The calcium you mention is not Rep-Cal. Rep-Cal is a brand name and is ONLY a calcium source (no vitamins added as in Nutrobal). It is made from ground up oyster shells rather than by a chemical process as I would suspect the product you mentioned is made. Remember that if you use Rep-Cal, you will also need to use a separate vitamin supplement. I would recommend Herptivite.

Your tortoises need to be soaked daily in lukewarm water for 20 minutes or more regardless of whether you use a closed chamber or not. I don't use one, but keep my tortoises hydrated via daily soakings and a built-in humidifier in a dedicated tortoise room.
 
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zovick

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I don't think you should use anything that contributes to drying out the carapace at such a young age. The tube type UVB lights don't offer intense drying heat like basking lights.
I'm new with radiateds and learning but mine are at 28 to 32deg c and are fine. I use a CHE for heat and a 10.0 tube for UVB.

@zovick. When a tortoise is soft due to low calcium intake because of low D3 would you still soak daily?

Yes, Craig, I would still recommend daily soaking for every tortoise. It will not make the shell any softer and will help to prevent fecal impaction and pyramiding.
 

T0rts

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They don't like the area under the basking bulb because it is too much UV for them. However, I don't think that is the cause of the soft shells. I believe failure/lack of proper calcium uptake and adequate UV light is the culprit.

They don't want 6.2 on the Solarmeter, they want about 3.0. You need to get the right size/wattage tube light and mount it at a height where the reading directly under it is about 3.2 to 3.5. The tortoises will get directly under it or just a bit to the side of it as they wish. I leave mine on for 16 hours daily. When they've had enough, they will move away into an area where the reading is lower or into cover.

The calcium you mention is not Rep-Cal. Rep-Cal is a brand name and is ONLY a calcium source (no vitamins added as in Nutrobal). It is made from ground up oyster shells rather than by a chemical process as I would suspect the product you mentioned is made. Remember that if you use Rep-Cal, you will also need to use a separate vitamin supplement. I would recommend Herptivite.

Your tortoises need to be soaked daily in lukewarm water for 20 minutes or more regardless of whether you use a closed chamber or not. I don't use one, but keep my tortoises hydrated via daily soakings and a built-in humidifier in a dedicated tortoise room.
Wonderful! All makes perfect sense.. although I do feel I've completely failed them :(
I'll get onto all the changes you recommend straight away & hope things improve.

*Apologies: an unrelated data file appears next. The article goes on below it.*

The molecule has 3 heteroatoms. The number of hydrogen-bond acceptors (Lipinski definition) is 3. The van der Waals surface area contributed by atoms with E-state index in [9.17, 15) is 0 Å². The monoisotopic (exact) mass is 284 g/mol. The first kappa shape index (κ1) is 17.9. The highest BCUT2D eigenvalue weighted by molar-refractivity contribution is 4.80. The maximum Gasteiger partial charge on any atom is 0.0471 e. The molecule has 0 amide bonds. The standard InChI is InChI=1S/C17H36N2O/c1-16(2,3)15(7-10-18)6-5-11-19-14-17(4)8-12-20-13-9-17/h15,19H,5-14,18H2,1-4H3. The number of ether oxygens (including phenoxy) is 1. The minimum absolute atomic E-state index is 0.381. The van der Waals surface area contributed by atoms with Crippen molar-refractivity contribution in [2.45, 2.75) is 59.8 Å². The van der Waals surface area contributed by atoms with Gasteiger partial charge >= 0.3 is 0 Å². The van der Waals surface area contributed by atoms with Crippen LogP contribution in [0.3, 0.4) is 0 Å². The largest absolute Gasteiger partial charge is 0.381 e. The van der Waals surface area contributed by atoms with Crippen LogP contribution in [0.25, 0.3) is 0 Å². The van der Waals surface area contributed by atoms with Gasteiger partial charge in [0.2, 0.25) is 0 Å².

Thanks again for your help :) :)
 

Anyfoot

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Wonderful! All makes perfect sense.. although I do feel I've completely failed them :(
I'll get onto all the changes you recommend straight away & hope things improve.

Thanks again for your help :) :)
Can you pm me who you got them off please.
 

T0rts

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I'm wondering if the bounce your talking about is just natural growth. Is it spongy when you squeeze them or is it like a margarine carton and just some natural flex.
It's irrelevant what the reading is under the basking area if they don't use that area because it's too hot.
My 3ft uvb tube is over the feeding area, I soak them daily for 20mins in a tray under the UVB light.

Zovick helps me with this species.
It's like a margarine carton or like a 4-5 month old leo hatchlings shell. Maybe this is normal for this species???

Thanks for nutrobal info too - I already use this but zovick suggested I use repcal instead, will see how i get on sourcing this from US!
 

Anyfoot

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It's like a margarine carton or like a 4-5 month old leo hatchlings shell. Maybe this is normal for this species???

Thanks for nutrobal info too - I already use this but zovick suggested I use repcal instead, will see how i get on sourcing this from US!
I just checked mine and they still press in like a margarine carton on the plastrons. My redfoots are virtually hard at 12 months old. I think yours are from the same clutch as mine. If not the same clutch then definitely around the same time. CB mid 2016. ???? Let me see yours please.
 

T0rts

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I just checked mine and they still press in like a margarine carton on the plastrons. My redfoots are virtually hard at 12 months old. I think yours are from the same clutch as mine. If not the same clutch then definitely around the same time. CB mid 2016. ???? Let me see yours please.
Oh yours do the same too?? Maybe this is normal for this species then & nothing to worry about after all? Yes CB 2016 from the same breeder (doesn't say which month on certificate). The breeder did check all the shells (both carapace & plastron) of the babies he had left & advised they were all fine/hardened shells...
I'll upload photos now...
 

T0rts

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Oh yours do the same too?? Maybe this is normal for this species then & nothing to worry about after all? Yes CB 2016 from the same breeder (doesn't say which month on certificate). The breeder did check all the shells (both carapace & plastron) of the babies he had left & advised they were all fine/hardened shells...
I'll upload photos now...
Photos of the babies... Screenshot_20180129-205554.jpg Screenshot_20180129-205152.jpg Screenshot_20180129-205144.jpg
 

Anyfoot

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Told me first half of 2016. Thanks for photos. Yours look smoother than mine. I got what was left.